China aims to revive the Six-Party Talks, which was established in 2003 with an objective to denuclearize the Korean Peninsula particularly North Korea. The countries involved in the multilateral forum included China, Japan, North Korea, South Korea, Russia, and the United States.
The Six-Party Talks stalled since 2008 due to a disagreement on verification systems on North Korea’s nuclear program. Pyongyang rejected the proposal of the United States to allow verification inspections at sites throughout the country, and it also denied its commitment in a verbal agreement allowing the collection of samples at Yongbyon nuclear facilities.
A China-backed think-tank will be hosting a forum with the officials from the six countries involved in the negotiations to convince North Korea to abandon its nuclear program. The activity is part of the latest push by the Chinese government to resume the Six-Party talks, according to the country’s Foreign Ministry.
The China Institute of International Studies will host the forum this coming Friday and Saturday in Beijing. Chinese Foreign Minister Wang Yi will speak during the gathering.
Previous efforts of China to resume the Six-Party Talks
In September 2013, China sent its chief nuclear envoy to North Korea and made a proposal to conduct an informal meeting with the participants of the Six-Party Talks.
In January 2014, China’s Ambassador to North Korea tweeted that Pyongyang agreed to resume the Six-Party Talks and called on the United States to fulfill its related obligations.
Earlier this year, the Chinese Foreign Ministery stated that the top nuclear envoys from China and Russia discussed the potential resumption of the Six-Party Talks. The Chinese government strongly aims to convince all parties return to the negotiating table without imposing preconditions on North Korea.
Japan and Russia were open in principle to China’s idea. On the other hand, the United States was reluctant on returning to the negotiations unless North Korea demonstrates a sincere commitment to abandon its nuclear program. Meanwhile, South Korea wants North Korea to show its sincerity in returning to negotiations by meeting certain preconditions.
China and North Korea relations
China is a long-standing ally and main trade partner of North Korea. However, the relations of both countries cooled since Kim Jong-un became the president of the country. The North Korean President did not attend China’s celebration of the 70th Anniversary of the end of World War II because Chinese Pres. Xi Jinping refused to sit next to Mr. Kim on the reviewing stand.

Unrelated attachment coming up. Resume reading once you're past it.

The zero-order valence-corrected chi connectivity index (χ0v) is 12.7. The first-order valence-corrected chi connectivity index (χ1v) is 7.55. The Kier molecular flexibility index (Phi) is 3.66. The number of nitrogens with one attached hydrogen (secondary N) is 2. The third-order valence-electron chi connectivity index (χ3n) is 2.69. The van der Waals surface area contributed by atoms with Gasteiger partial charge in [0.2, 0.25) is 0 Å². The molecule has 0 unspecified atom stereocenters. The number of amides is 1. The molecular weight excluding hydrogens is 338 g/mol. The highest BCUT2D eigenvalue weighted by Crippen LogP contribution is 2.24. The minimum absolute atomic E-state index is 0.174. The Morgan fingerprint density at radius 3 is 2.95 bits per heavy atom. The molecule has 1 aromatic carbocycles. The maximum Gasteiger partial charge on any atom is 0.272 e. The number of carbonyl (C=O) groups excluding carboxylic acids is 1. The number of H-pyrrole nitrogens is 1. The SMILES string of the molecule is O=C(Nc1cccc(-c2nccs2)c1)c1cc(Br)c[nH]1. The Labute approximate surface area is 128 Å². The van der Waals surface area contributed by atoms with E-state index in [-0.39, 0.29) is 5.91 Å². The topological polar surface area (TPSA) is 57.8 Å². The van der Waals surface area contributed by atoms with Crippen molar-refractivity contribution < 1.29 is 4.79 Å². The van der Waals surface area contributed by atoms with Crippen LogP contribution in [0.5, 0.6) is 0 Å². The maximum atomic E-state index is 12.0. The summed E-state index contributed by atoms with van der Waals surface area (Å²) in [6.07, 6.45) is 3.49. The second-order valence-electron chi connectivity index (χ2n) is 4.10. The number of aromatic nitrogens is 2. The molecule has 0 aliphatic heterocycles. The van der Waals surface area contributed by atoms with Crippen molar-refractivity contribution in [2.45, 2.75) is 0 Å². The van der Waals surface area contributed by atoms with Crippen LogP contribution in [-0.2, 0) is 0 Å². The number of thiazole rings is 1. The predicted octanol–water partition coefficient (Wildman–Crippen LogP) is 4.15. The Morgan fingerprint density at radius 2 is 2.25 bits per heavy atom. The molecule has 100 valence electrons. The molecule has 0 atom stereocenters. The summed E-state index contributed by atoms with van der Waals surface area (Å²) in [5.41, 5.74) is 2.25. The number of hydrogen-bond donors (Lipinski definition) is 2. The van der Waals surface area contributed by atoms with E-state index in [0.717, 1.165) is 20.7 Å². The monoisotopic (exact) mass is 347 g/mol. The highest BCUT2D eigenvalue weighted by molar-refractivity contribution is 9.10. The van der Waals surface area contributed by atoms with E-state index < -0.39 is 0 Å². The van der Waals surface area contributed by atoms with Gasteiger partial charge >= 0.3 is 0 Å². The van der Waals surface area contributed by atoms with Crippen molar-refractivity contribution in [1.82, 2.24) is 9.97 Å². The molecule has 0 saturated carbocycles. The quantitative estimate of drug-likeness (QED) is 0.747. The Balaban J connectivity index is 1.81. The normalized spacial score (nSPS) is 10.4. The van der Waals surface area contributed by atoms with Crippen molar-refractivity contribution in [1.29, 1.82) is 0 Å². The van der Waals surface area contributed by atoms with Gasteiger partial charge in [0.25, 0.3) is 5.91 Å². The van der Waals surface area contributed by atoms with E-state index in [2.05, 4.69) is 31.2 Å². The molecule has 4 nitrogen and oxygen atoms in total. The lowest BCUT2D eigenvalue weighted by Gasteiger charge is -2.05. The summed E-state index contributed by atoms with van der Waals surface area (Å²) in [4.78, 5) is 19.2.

According to KGS NightWatch, China rejected North Korea’s demand to give its Supreme Leader the highest honor as a guest and to be seated on the right-hand side of Pres. Xi Jinping during the celebration. The North Korean Supreme Leaders cancelled his attendance after being informed that he will be seated at the end of the reviewing stand.
China and North Korea’s ideology had been closely aligned, and both countries are bounded by a treaty wherein the Chinese government is obliged to support North Korea in the event of war with South Korea.
Political analysts suggested that China has increasingly viewing North Korea as a liability. However, the Chinese People’s Liberation Army maintained its position that China and Korea were as “close as lips to teeth.”
China is using its influence with North Korea to bring it back to the Six-Party Talks. The Chinese government is concerned about the possibility of the rush of North Korean refugees across its border. China has been providing energy and food assistance to Noth Korea.
In 2013, China finally eventually agreed to support the sanctions imposed by the United Nations and the United States against North Korea. Since then, the Chinese government increased its initiative for the resumption of the negotiations to denuclearize North Korea.
Nort Korea recently rejected the idea of an Iran-like nuclear deal
In July, North Korea said it was not interested in entering into an agreement similar to the Iran nuclear deal. Pyongyang also ruled out the possibility of negotiations over denuclearization.
A spokesman for the Foreign Ministry of North Korea previously stated that his country is “not interested at all in the dialogue to discuss the issue of making it freeze or dismantle its nukes unilaterally.” He added that it’s “not logical to compare” North Korea with Iran citing the reason that they are always “subjected ti provocative U.S. military hostilities including massive joint military exercises and grave nuclear threat.”
Robert E. Kelly of the Diplomat believed that an Iran-like nuclear deal for North Korea is impossible because of several reasons. North Korea is more isolated than Iran and feels more secured having nuclear weapons. Additionally, North Korea considers its investments in nuclear weapons program as great, making it more difficult to give up its nuclear weapons.